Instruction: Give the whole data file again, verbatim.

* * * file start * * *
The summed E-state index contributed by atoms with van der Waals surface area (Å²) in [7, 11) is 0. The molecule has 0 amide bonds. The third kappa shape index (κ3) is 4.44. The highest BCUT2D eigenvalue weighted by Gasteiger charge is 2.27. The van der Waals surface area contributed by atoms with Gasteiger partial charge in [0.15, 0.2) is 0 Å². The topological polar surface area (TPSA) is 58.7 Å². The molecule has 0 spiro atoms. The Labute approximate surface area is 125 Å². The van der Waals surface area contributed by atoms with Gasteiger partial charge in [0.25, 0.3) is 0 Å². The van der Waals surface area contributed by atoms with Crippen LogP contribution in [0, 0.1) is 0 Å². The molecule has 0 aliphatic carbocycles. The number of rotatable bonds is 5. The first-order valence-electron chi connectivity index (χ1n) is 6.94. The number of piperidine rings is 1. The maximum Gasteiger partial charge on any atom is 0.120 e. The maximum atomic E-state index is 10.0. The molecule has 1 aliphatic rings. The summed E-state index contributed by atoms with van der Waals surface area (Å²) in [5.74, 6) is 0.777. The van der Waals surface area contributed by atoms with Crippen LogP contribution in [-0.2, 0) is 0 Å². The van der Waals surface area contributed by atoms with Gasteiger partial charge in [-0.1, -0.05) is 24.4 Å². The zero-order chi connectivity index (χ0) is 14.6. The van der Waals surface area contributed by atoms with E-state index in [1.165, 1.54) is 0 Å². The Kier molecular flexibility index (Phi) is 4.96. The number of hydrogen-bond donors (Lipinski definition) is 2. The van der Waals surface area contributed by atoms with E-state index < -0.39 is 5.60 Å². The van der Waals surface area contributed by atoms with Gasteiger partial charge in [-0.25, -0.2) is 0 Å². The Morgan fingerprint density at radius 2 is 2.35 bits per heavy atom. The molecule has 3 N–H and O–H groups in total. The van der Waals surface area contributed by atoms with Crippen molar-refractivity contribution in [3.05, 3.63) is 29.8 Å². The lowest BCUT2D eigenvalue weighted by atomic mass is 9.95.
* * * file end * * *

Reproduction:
The summed E-state index contributed by atoms with van der Waals surface area (Å²) in [7, 11) is 0. The molecule has 0 amide bonds. The third kappa shape index (κ3) is 4.44. The highest BCUT2D eigenvalue weighted by Gasteiger charge is 2.27. The van der Waals surface area contributed by atoms with Gasteiger partial charge in [0.15, 0.2) is 0 Å². The topological polar surface area (TPSA) is 58.7 Å². The molecule has 0 spiro atoms. The Labute approximate surface area is 125 Å². The van der Waals surface area contributed by atoms with Gasteiger partial charge in [0.25, 0.3) is 0 Å². The van der Waals surface area contributed by atoms with Crippen LogP contribution in [0, 0.1) is 0 Å². The molecule has 0 aliphatic carbocycles. The number of rotatable bonds is 5. The first-order valence-electron chi connectivity index (χ1n) is 6.94. The number of piperidine rings is 1. The maximum Gasteiger partial charge on any atom is 0.120 e. The maximum atomic E-state index is 10.0. The molecule has 1 aliphatic rings. The summed E-state index contributed by atoms with van der Waals surface area (Å²) in [5.74, 6) is 0.777. The van der Waals surface area contributed by atoms with Crippen LogP contribution in [-0.2, 0) is 0 Å². The van der Waals surface area contributed by atoms with Gasteiger partial charge in [-0.1, -0.05) is 24.4 Å². The zero-order chi connectivity index (χ0) is 14.6. The van der Waals surface area contributed by atoms with E-state index in [1.165, 1.54) is 0 Å². The Kier molecular flexibility index (Phi) is 4.96. The number of hydrogen-bond donors (Lipinski definition) is 2. The van der Waals surface area contributed by atoms with E-state index < -0.39 is 5.60 Å². The van der Waals surface area contributed by atoms with Gasteiger partial charge in [-0.25, -0.2) is 0 Å². The Morgan fingerprint density at radius 2 is 2.35 bits per heavy atom. The molecule has 3 N–H and O–H groups in total. The van der Waals surface area contributed by atoms with Crippen molar-refractivity contribution in [3.05, 3.63) is 29.8 Å². The lowest BCUT2D eigenvalue weighted by atomic mass is 9.95.